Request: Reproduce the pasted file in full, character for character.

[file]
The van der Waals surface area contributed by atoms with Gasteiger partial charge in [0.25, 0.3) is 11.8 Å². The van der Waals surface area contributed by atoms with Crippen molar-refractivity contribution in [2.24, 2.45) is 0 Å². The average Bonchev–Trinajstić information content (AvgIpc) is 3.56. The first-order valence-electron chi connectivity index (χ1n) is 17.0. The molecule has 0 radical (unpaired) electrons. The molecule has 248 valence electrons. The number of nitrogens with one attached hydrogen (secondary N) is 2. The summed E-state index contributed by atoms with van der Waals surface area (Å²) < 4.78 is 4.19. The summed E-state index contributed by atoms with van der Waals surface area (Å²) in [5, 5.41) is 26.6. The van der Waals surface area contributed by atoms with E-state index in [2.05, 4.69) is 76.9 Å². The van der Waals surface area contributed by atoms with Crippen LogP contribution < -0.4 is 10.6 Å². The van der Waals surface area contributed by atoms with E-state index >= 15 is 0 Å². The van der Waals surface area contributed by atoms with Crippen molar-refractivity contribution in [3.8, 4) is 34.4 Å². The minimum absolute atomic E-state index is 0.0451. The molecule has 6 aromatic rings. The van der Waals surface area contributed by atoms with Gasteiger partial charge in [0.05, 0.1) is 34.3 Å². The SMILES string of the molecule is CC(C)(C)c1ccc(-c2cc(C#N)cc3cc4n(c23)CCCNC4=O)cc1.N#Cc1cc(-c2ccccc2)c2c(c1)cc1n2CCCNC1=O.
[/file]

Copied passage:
The van der Waals surface area contributed by atoms with Gasteiger partial charge in [0.25, 0.3) is 11.8 Å². The van der Waals surface area contributed by atoms with Crippen molar-refractivity contribution in [2.24, 2.45) is 0 Å². The average Bonchev–Trinajstić information content (AvgIpc) is 3.56. The first-order valence-electron chi connectivity index (χ1n) is 17.0. The molecule has 0 radical (unpaired) electrons. The molecule has 248 valence electrons. The number of nitrogens with one attached hydrogen (secondary N) is 2. The summed E-state index contributed by atoms with van der Waals surface area (Å²) < 4.78 is 4.19. The summed E-state index contributed by atoms with van der Waals surface area (Å²) in [5, 5.41) is 26.6. The van der Waals surface area contributed by atoms with E-state index in [2.05, 4.69) is 76.9 Å². The van der Waals surface area contributed by atoms with Crippen LogP contribution < -0.4 is 10.6 Å². The van der Waals surface area contributed by atoms with E-state index >= 15 is 0 Å². The van der Waals surface area contributed by atoms with Crippen molar-refractivity contribution in [3.8, 4) is 34.4 Å². The minimum absolute atomic E-state index is 0.0451. The molecule has 6 aromatic rings. The van der Waals surface area contributed by atoms with Gasteiger partial charge in [0.05, 0.1) is 34.3 Å². The SMILES string of the molecule is CC(C)(C)c1ccc(-c2cc(C#N)cc3cc4n(c23)CCCNC4=O)cc1.N#Cc1cc(-c2ccccc2)c2c(c1)cc1n2CCCNC1=O.